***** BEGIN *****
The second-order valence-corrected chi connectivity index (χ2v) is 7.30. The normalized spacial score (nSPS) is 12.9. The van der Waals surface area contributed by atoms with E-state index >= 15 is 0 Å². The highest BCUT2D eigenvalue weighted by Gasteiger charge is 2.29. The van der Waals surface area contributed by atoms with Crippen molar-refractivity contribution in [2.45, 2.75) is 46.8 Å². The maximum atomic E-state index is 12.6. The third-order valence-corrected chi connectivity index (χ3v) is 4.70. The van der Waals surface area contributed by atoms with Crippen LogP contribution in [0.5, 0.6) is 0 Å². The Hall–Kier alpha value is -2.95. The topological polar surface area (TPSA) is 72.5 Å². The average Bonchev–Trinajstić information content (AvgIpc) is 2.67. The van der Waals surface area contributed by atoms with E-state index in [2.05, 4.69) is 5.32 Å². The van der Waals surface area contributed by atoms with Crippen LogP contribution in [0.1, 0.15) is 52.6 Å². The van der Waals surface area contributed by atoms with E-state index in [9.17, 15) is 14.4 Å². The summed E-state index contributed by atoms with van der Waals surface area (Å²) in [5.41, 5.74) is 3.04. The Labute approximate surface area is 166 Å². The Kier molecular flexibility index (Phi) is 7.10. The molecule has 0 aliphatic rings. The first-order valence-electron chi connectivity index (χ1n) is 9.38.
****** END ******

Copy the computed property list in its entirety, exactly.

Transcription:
The second-order valence-corrected chi connectivity index (χ2v) is 7.30. The normalized spacial score (nSPS) is 12.9. The van der Waals surface area contributed by atoms with E-state index >= 15 is 0 Å². The highest BCUT2D eigenvalue weighted by Gasteiger charge is 2.29. The van der Waals surface area contributed by atoms with Crippen molar-refractivity contribution in [2.45, 2.75) is 46.8 Å². The maximum atomic E-state index is 12.6. The third-order valence-corrected chi connectivity index (χ3v) is 4.70. The van der Waals surface area contributed by atoms with Crippen LogP contribution in [0.5, 0.6) is 0 Å². The Hall–Kier alpha value is -2.95. The topological polar surface area (TPSA) is 72.5 Å². The average Bonchev–Trinajstić information content (AvgIpc) is 2.67. The van der Waals surface area contributed by atoms with E-state index in [2.05, 4.69) is 5.32 Å². The van der Waals surface area contributed by atoms with Crippen LogP contribution in [0.1, 0.15) is 52.6 Å². The van der Waals surface area contributed by atoms with E-state index in [9.17, 15) is 14.4 Å². The summed E-state index contributed by atoms with van der Waals surface area (Å²) in [5.41, 5.74) is 3.04. The Labute approximate surface area is 166 Å². The Kier molecular flexibility index (Phi) is 7.10. The molecule has 0 aliphatic rings. The first-order valence-electron chi connectivity index (χ1n) is 9.38.